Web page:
I would recommend you using a free operating system like GNU/Linux. It has much more friendly culture than proprietary systems and besides the „free as in freedom“ you can usually also get more „free as in free beer“ here.

                                                1. 10

                                                  friendly culture

                                                  I think this very up for debate.

                                                  Also, this doesn’t deal with the core problem - is the economics for free as in beer enforced by free as in freedom sustainable? It seems this closing is a last-ditch reluctant move.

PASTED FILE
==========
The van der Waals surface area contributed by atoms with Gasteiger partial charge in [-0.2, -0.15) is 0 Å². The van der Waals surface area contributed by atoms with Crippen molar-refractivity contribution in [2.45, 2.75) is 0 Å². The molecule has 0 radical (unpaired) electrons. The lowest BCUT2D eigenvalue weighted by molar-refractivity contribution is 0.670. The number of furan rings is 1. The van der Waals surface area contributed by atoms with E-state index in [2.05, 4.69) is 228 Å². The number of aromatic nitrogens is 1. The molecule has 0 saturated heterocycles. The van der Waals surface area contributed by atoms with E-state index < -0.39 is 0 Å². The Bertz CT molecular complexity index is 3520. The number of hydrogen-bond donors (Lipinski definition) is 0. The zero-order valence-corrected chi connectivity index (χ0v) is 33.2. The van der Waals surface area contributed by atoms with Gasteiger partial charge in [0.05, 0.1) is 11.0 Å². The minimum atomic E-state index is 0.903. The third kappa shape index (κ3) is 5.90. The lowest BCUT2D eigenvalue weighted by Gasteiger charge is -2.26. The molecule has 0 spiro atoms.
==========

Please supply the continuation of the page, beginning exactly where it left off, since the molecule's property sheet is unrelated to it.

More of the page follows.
1. 1

                                                    I think this very up for debate.

                                                    In GNU/Linux I can e.g. install my own kernel module without asking for a permission (a digital signature). And however it does not forbid you using proprietary software, the free software is the norm here which gives you all the rights (to study, modify, distribute, run for any purpose…).

                                                    free as in beer enforced by free as in freedom

                                                    No, „free as in freedom“ does not imply „free as in free beer“ and it does not force you to provide your services or distribute the software at zero price.